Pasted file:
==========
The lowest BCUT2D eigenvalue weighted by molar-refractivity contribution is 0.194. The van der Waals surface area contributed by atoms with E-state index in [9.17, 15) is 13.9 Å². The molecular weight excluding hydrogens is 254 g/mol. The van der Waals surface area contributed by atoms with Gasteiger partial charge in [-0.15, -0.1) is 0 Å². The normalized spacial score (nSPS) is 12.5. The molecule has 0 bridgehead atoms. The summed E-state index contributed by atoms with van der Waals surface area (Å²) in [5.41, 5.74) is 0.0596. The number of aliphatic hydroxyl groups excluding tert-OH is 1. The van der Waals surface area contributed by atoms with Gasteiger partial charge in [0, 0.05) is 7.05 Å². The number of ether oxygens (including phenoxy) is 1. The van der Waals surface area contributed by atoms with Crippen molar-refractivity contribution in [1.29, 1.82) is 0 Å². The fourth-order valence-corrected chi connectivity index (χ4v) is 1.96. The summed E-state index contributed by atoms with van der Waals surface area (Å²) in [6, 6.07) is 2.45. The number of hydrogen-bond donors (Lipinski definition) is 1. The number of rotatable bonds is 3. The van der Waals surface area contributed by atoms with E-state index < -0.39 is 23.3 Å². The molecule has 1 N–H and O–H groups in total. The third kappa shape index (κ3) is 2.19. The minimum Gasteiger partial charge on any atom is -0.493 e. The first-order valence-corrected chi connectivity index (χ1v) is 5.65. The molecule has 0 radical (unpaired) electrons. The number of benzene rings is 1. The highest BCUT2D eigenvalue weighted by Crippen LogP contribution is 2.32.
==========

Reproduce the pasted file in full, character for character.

The lowest BCUT2D eigenvalue weighted by molar-refractivity contribution is 0.194. The van der Waals surface area contributed by atoms with E-state index in [9.17, 15) is 13.9 Å². The molecular weight excluding hydrogens is 254 g/mol. The van der Waals surface area contributed by atoms with Gasteiger partial charge in [-0.15, -0.1) is 0 Å². The normalized spacial score (nSPS) is 12.5. The molecule has 0 bridgehead atoms. The summed E-state index contributed by atoms with van der Waals surface area (Å²) in [5.41, 5.74) is 0.0596. The number of aliphatic hydroxyl groups excluding tert-OH is 1. The van der Waals surface area contributed by atoms with Gasteiger partial charge in [0, 0.05) is 7.05 Å². The number of ether oxygens (including phenoxy) is 1. The van der Waals surface area contributed by atoms with Crippen molar-refractivity contribution in [1.29, 1.82) is 0 Å². The fourth-order valence-corrected chi connectivity index (χ4v) is 1.96. The summed E-state index contributed by atoms with van der Waals surface area (Å²) in [6, 6.07) is 2.45. The number of hydrogen-bond donors (Lipinski definition) is 1. The number of rotatable bonds is 3. The van der Waals surface area contributed by atoms with E-state index < -0.39 is 23.3 Å². The molecule has 1 N–H and O–H groups in total. The third kappa shape index (κ3) is 2.19. The minimum Gasteiger partial charge on any atom is -0.493 e. The first-order valence-corrected chi connectivity index (χ1v) is 5.65. The molecule has 0 radical (unpaired) electrons. The number of benzene rings is 1. The highest BCUT2D eigenvalue weighted by Crippen LogP contribution is 2.32.